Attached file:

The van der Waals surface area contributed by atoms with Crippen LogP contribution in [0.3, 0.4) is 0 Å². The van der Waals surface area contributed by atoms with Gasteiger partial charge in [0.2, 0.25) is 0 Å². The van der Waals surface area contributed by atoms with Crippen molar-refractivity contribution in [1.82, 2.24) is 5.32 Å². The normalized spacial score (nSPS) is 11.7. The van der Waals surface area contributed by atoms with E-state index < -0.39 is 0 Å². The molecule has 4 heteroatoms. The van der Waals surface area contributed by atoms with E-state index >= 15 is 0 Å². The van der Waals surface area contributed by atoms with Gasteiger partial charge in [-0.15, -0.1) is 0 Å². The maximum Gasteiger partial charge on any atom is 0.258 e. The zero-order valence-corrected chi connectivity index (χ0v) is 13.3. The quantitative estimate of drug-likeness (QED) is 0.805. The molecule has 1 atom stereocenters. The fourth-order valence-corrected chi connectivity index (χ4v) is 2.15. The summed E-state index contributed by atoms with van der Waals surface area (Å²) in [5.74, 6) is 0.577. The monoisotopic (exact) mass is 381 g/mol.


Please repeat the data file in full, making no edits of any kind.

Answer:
The van der Waals surface area contributed by atoms with Crippen LogP contribution in [0.3, 0.4) is 0 Å². The van der Waals surface area contributed by atoms with Gasteiger partial charge in [0.2, 0.25) is 0 Å². The van der Waals surface area contributed by atoms with Crippen molar-refractivity contribution in [1.82, 2.24) is 5.32 Å². The normalized spacial score (nSPS) is 11.7. The van der Waals surface area contributed by atoms with E-state index < -0.39 is 0 Å². The molecule has 4 heteroatoms. The van der Waals surface area contributed by atoms with E-state index >= 15 is 0 Å². The van der Waals surface area contributed by atoms with Gasteiger partial charge in [-0.15, -0.1) is 0 Å². The maximum Gasteiger partial charge on any atom is 0.258 e. The zero-order valence-corrected chi connectivity index (χ0v) is 13.3. The quantitative estimate of drug-likeness (QED) is 0.805. The molecule has 1 atom stereocenters. The fourth-order valence-corrected chi connectivity index (χ4v) is 2.15. The summed E-state index contributed by atoms with van der Waals surface area (Å²) in [5.74, 6) is 0.577. The monoisotopic (exact) mass is 381 g/mol.